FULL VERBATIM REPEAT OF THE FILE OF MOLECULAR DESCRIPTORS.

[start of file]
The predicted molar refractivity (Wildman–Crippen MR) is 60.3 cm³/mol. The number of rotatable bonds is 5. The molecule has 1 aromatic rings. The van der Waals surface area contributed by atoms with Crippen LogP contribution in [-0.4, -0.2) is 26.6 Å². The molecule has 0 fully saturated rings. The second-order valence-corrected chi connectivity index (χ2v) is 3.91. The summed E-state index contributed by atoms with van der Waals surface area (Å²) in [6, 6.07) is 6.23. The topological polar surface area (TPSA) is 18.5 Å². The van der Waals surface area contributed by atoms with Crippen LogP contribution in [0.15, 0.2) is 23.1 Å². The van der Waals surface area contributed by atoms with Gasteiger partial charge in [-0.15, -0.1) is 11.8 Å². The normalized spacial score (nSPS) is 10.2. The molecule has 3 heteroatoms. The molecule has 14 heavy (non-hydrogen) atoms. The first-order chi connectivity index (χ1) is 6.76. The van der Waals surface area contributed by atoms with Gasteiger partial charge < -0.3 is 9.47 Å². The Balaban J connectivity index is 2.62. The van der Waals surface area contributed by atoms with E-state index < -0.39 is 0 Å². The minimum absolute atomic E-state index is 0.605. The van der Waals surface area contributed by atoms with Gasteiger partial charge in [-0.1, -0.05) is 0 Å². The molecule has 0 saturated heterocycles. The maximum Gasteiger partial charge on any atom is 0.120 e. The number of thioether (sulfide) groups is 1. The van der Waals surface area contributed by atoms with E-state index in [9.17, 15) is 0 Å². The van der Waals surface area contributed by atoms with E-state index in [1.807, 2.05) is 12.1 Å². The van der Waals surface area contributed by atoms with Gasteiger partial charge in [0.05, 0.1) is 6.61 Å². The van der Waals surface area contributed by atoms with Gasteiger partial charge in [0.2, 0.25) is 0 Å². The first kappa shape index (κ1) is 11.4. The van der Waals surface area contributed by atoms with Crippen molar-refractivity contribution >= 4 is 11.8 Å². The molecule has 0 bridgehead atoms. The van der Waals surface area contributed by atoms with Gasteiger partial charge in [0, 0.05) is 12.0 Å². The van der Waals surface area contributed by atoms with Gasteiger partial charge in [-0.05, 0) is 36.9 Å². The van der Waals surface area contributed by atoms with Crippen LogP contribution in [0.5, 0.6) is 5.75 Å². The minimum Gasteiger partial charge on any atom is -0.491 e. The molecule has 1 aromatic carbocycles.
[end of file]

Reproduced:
The predicted molar refractivity (Wildman–Crippen MR) is 60.3 cm³/mol. The number of rotatable bonds is 5. The molecule has 1 aromatic rings. The van der Waals surface area contributed by atoms with Crippen LogP contribution in [-0.4, -0.2) is 26.6 Å². The molecule has 0 fully saturated rings. The second-order valence-corrected chi connectivity index (χ2v) is 3.91. The summed E-state index contributed by atoms with van der Waals surface area (Å²) in [6, 6.07) is 6.23. The topological polar surface area (TPSA) is 18.5 Å². The van der Waals surface area contributed by atoms with Crippen LogP contribution in [0.15, 0.2) is 23.1 Å². The van der Waals surface area contributed by atoms with Gasteiger partial charge in [-0.15, -0.1) is 11.8 Å². The normalized spacial score (nSPS) is 10.2. The molecule has 3 heteroatoms. The molecule has 14 heavy (non-hydrogen) atoms. The first-order chi connectivity index (χ1) is 6.76. The van der Waals surface area contributed by atoms with Gasteiger partial charge < -0.3 is 9.47 Å². The Balaban J connectivity index is 2.62. The van der Waals surface area contributed by atoms with E-state index < -0.39 is 0 Å². The minimum absolute atomic E-state index is 0.605. The van der Waals surface area contributed by atoms with Gasteiger partial charge in [-0.1, -0.05) is 0 Å². The molecule has 0 saturated heterocycles. The maximum Gasteiger partial charge on any atom is 0.120 e. The number of thioether (sulfide) groups is 1. The van der Waals surface area contributed by atoms with E-state index in [9.17, 15) is 0 Å². The van der Waals surface area contributed by atoms with E-state index in [1.807, 2.05) is 12.1 Å². The van der Waals surface area contributed by atoms with Gasteiger partial charge in [0.05, 0.1) is 6.61 Å². The van der Waals surface area contributed by atoms with Gasteiger partial charge in [0.2, 0.25) is 0 Å². The first kappa shape index (κ1) is 11.4. The van der Waals surface area contributed by atoms with Crippen molar-refractivity contribution >= 4 is 11.8 Å². The molecule has 0 bridgehead atoms. The van der Waals surface area contributed by atoms with Gasteiger partial charge in [0, 0.05) is 12.0 Å². The van der Waals surface area contributed by atoms with Gasteiger partial charge in [-0.05, 0) is 36.9 Å². The van der Waals surface area contributed by atoms with Crippen LogP contribution in [0.5, 0.6) is 5.75 Å². The minimum Gasteiger partial charge on any atom is -0.491 e. The molecule has 1 aromatic carbocycles.